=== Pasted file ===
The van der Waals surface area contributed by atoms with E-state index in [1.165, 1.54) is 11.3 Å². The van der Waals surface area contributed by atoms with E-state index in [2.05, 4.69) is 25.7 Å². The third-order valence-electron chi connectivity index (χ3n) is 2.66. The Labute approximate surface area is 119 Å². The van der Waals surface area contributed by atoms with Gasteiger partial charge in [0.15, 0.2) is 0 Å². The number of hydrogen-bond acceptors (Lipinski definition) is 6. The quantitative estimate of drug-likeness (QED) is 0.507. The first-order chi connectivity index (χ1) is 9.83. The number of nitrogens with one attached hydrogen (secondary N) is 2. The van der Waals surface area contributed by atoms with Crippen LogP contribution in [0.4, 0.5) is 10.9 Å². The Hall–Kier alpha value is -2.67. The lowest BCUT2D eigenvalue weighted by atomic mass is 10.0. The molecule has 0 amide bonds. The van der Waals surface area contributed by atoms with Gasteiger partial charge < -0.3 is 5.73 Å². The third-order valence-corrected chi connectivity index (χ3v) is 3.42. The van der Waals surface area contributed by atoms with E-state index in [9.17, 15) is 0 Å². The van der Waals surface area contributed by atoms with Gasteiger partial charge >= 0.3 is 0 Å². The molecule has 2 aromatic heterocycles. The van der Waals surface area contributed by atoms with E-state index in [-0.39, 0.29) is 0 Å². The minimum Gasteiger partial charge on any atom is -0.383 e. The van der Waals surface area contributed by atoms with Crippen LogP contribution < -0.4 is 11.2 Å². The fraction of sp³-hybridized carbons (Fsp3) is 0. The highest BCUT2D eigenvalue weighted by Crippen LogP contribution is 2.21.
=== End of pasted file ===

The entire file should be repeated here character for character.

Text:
The van der Waals surface area contributed by atoms with E-state index in [1.165, 1.54) is 11.3 Å². The van der Waals surface area contributed by atoms with E-state index in [2.05, 4.69) is 25.7 Å². The third-order valence-electron chi connectivity index (χ3n) is 2.66. The Labute approximate surface area is 119 Å². The van der Waals surface area contributed by atoms with Gasteiger partial charge in [0.15, 0.2) is 0 Å². The number of hydrogen-bond acceptors (Lipinski definition) is 6. The quantitative estimate of drug-likeness (QED) is 0.507. The first-order chi connectivity index (χ1) is 9.83. The number of nitrogens with one attached hydrogen (secondary N) is 2. The van der Waals surface area contributed by atoms with Crippen LogP contribution in [0.4, 0.5) is 10.9 Å². The Hall–Kier alpha value is -2.67. The lowest BCUT2D eigenvalue weighted by atomic mass is 10.0. The molecule has 0 amide bonds. The van der Waals surface area contributed by atoms with Gasteiger partial charge < -0.3 is 5.73 Å². The third-order valence-corrected chi connectivity index (χ3v) is 3.42. The van der Waals surface area contributed by atoms with E-state index in [9.17, 15) is 0 Å². The van der Waals surface area contributed by atoms with Gasteiger partial charge >= 0.3 is 0 Å². The molecule has 2 aromatic heterocycles. The van der Waals surface area contributed by atoms with E-state index in [-0.39, 0.29) is 0 Å². The minimum Gasteiger partial charge on any atom is -0.383 e. The van der Waals surface area contributed by atoms with Crippen LogP contribution < -0.4 is 11.2 Å². The fraction of sp³-hybridized carbons (Fsp3) is 0. The highest BCUT2D eigenvalue weighted by Crippen LogP contribution is 2.21.